Core to the traditional model of Venture Capital (VC) is the assumption that, through investment in a large number of disparate, disruptive technologies, losses can be limited to the initial investment, while gains can be ridden out and, ultimately, the significance of the winners will far outweigh the losers. By their nature, VCs are looking for a big win on some and cutting losses of most. Accordingly, their investment timeframe is typically shorter. The model is built on momentum in the broader market generated by demand for more, newer ways to do things, thus requiring rapid adoption of disruptive technology by consumers (read: willingness to accept risk). This entire cycle, from inception to completion, is based on the broad willingness to assume larger risk positions. From inventor to consumer, demand for risk tends to be higher.
Private Equity investments tend to concentrate more on going concerns in established markets that may be in a down cycle, or depressed state. They are based on longer investment cycles that align with the business’s strategic objectives. Because of these characteristics, the focus tends to be on maintaining and building behind existing management structures, multiple investments in similar sectors, and a more balanced combination of financial fundamentals and growth, as opposed to purely explosive growth. The strategy tends to embrace fewer opportunities with larger investments and results in more of a "buy and hold" philosophy.
The recent collapse of capital markets, stock indices globally, and massive contraction in consumer spending all decidedly represent a cycle favoring healthy fundamentals, longer investment cycles, and a more guarded approach to risk (note the historically high volatility levels). The price-earnings ratio will tend to rule the roost in this environment, on both the supply and the demand side. Given the outlook for a slow, grinding bottom to this recovery, disruptive technologies are going to take a back seat to clean, solid, healthy technologies that represent lower risk for the purchasing agent and consumer.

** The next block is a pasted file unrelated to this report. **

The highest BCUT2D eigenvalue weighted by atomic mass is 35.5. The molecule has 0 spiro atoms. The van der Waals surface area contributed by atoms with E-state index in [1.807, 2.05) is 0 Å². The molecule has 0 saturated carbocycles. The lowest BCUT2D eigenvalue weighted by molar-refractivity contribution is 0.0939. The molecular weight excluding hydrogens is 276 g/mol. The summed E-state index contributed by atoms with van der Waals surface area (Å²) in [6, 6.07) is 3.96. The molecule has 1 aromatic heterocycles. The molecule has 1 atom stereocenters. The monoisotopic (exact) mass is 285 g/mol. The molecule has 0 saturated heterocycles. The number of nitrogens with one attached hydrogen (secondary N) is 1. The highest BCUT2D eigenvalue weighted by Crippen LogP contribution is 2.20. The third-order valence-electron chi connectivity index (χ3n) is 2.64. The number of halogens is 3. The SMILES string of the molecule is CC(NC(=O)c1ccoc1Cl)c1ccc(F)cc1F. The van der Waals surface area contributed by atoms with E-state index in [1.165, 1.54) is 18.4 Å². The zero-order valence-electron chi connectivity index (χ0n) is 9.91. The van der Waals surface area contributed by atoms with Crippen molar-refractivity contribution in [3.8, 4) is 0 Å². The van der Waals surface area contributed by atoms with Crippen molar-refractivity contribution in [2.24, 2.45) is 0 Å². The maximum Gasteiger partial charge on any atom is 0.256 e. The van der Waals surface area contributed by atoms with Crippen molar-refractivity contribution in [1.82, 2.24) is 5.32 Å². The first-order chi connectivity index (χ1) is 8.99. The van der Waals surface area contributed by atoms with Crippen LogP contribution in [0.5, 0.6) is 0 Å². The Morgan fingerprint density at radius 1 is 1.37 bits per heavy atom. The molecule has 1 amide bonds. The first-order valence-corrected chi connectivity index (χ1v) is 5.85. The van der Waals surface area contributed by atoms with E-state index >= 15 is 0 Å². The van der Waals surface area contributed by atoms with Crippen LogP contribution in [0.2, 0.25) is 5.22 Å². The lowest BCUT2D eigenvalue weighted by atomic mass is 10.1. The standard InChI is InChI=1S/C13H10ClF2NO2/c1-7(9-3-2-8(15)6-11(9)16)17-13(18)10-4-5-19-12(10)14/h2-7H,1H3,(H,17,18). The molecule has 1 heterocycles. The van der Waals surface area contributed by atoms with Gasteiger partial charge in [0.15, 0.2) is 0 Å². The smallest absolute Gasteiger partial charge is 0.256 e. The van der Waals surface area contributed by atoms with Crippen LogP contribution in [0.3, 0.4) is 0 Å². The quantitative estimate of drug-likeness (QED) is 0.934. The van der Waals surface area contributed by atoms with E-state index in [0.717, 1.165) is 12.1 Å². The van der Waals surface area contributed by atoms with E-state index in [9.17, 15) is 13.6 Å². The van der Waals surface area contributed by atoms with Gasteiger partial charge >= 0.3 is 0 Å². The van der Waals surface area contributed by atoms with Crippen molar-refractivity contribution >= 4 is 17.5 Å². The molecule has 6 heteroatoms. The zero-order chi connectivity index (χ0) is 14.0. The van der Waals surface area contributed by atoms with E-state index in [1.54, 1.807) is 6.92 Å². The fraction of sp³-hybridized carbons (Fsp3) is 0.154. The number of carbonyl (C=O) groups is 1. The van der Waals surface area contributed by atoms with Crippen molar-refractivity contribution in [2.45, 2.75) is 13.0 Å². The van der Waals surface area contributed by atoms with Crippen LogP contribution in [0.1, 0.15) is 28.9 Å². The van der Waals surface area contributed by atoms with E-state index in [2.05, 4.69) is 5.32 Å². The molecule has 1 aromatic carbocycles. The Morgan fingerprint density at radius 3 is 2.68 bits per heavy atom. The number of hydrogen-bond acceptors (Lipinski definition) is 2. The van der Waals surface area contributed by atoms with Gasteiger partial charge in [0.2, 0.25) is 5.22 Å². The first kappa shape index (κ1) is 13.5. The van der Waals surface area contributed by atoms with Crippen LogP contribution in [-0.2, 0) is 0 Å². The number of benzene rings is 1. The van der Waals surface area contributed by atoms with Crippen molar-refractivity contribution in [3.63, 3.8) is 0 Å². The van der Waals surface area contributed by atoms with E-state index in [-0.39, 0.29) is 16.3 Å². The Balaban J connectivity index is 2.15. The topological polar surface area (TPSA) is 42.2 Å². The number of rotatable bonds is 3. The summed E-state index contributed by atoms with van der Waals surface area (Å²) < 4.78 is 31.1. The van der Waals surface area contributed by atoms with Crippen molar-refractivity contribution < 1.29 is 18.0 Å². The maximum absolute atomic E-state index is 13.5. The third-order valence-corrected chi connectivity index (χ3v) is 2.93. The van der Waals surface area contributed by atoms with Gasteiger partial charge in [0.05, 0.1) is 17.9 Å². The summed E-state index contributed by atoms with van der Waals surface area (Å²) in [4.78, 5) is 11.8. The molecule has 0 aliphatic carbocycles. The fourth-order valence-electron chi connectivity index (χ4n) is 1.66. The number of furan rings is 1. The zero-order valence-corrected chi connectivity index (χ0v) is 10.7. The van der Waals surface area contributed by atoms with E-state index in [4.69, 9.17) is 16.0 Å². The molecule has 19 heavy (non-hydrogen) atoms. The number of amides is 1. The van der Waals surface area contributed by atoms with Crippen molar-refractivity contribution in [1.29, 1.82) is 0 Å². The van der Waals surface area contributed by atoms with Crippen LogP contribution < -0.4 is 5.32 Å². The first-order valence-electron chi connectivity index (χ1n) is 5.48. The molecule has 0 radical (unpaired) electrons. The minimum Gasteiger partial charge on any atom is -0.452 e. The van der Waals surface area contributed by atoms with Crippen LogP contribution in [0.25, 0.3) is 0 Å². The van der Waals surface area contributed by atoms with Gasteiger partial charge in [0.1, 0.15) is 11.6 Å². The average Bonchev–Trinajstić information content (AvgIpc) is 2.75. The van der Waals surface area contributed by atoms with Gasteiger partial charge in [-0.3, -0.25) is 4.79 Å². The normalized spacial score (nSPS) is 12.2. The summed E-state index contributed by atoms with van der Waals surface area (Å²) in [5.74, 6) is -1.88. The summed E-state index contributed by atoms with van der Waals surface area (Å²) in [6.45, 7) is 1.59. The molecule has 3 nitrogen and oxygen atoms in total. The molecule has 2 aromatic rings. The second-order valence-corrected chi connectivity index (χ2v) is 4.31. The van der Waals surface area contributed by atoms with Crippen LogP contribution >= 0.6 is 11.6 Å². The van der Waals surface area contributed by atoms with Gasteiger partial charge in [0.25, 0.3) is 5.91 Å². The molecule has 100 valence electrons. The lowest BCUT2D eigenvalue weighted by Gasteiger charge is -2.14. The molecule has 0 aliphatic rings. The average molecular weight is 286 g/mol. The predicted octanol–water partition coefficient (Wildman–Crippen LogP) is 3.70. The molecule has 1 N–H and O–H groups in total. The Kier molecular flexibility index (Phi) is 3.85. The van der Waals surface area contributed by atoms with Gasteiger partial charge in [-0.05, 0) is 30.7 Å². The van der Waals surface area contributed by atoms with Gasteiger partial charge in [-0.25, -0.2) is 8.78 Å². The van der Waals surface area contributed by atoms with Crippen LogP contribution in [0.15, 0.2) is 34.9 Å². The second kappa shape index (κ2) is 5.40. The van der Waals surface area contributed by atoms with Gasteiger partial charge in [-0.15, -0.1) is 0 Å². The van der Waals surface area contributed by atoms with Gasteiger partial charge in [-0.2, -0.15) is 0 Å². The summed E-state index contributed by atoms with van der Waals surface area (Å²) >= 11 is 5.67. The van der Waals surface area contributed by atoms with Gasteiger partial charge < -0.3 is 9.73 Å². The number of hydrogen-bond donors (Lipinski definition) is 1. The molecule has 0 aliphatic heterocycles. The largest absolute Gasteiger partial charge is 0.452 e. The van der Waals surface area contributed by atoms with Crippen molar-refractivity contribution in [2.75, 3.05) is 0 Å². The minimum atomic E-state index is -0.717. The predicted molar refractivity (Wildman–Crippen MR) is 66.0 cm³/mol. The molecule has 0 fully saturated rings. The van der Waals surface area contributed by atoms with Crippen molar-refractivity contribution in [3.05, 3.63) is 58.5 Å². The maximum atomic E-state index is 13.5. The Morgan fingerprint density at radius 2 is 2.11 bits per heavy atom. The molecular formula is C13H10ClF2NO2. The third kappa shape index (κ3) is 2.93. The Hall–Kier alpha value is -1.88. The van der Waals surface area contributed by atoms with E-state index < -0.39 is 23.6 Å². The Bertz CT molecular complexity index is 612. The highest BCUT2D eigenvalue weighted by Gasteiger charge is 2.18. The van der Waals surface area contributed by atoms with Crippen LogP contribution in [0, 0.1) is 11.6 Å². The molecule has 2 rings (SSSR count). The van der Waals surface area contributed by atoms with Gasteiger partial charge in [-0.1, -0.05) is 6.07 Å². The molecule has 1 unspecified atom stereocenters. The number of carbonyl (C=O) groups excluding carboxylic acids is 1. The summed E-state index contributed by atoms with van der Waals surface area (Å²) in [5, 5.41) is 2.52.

As with many things in life, one size certainly doesn’t fit all. A company’s funding strategy needs to take into account many things, including its stage of development, target market, customer adoption, balance sheet, and cash flow, among others. For startups, especially technology companies focused on innovation, venture capital funding is the way to go.
Venture Capitals make money by investing in companies poised for growth and striving to fill unmet needs with innovative products and solutions. They often start working with an entrepreneur at the business plan stage, nurturing along promising technology or ideas and putting the right management team in place to scale the business. VCs continue to invest in promising companies and manage their risk by making additional funding contingent on specific milestones. This also is highly motivating and provides discipline to the management team.
Private equity firms, by contrast, make money through financial engineering and generally participate at a much more mature stage of a company’s development cycle. Investment is often accompanied by leverage to increase returns and provide strict discipline for the management team.
In times of economic trouble, lending slows, thus contracting private equity firms’ ability to invest; good VCs invest throughout the cycles. Further, companies with excessive leverage can’t fund growth as much because they tend to hoard cash to service debt—this doesn’t serve the needs of a growth-oriented entrepreneur.
Many tremendous success stories started with VC funding—including Google (GOOG), Apple (AAPL), Microsoft (MSFT), and Amazon (AMZN)—and many started in down economic cycles. Sybase and CommerceOne, two successful companies I had the privilege to lead, both started and thrived with VC funding. No private equity firm would consider investing in such risky propositions. Smart investment from VC partners during those early, critical stages makes it all possible.
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